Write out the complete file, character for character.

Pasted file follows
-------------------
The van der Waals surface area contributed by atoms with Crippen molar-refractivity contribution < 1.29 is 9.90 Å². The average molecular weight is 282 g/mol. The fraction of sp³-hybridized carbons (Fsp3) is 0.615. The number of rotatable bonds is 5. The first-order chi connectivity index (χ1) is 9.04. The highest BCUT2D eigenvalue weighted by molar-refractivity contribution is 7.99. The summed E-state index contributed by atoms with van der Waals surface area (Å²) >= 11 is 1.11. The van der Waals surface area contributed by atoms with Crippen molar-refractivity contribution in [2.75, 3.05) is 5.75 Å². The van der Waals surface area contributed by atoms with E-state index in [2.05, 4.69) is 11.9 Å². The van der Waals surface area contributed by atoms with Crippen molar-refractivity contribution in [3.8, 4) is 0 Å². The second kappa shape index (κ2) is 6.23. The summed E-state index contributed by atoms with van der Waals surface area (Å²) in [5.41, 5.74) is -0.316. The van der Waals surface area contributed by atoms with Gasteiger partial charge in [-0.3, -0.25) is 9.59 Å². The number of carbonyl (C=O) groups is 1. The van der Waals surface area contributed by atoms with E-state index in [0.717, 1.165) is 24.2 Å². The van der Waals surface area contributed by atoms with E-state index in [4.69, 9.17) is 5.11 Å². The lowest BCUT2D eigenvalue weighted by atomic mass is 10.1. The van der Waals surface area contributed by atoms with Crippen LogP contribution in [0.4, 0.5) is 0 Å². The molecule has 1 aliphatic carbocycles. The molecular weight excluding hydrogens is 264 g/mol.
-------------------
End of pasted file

The van der Waals surface area contributed by atoms with Crippen molar-refractivity contribution < 1.29 is 9.90 Å². The average molecular weight is 282 g/mol. The fraction of sp³-hybridized carbons (Fsp3) is 0.615. The number of rotatable bonds is 5. The first-order chi connectivity index (χ1) is 9.04. The highest BCUT2D eigenvalue weighted by molar-refractivity contribution is 7.99. The summed E-state index contributed by atoms with van der Waals surface area (Å²) >= 11 is 1.11. The van der Waals surface area contributed by atoms with Crippen molar-refractivity contribution in [2.75, 3.05) is 5.75 Å². The van der Waals surface area contributed by atoms with E-state index in [2.05, 4.69) is 11.9 Å². The van der Waals surface area contributed by atoms with Crippen molar-refractivity contribution in [3.8, 4) is 0 Å². The second kappa shape index (κ2) is 6.23. The summed E-state index contributed by atoms with van der Waals surface area (Å²) in [5.41, 5.74) is -0.316. The van der Waals surface area contributed by atoms with Gasteiger partial charge in [-0.3, -0.25) is 9.59 Å². The number of carbonyl (C=O) groups is 1. The van der Waals surface area contributed by atoms with E-state index in [0.717, 1.165) is 24.2 Å². The van der Waals surface area contributed by atoms with E-state index in [4.69, 9.17) is 5.11 Å². The lowest BCUT2D eigenvalue weighted by atomic mass is 10.1. The van der Waals surface area contributed by atoms with Crippen LogP contribution in [0.4, 0.5) is 0 Å². The molecule has 1 aliphatic carbocycles. The molecular weight excluding hydrogens is 264 g/mol.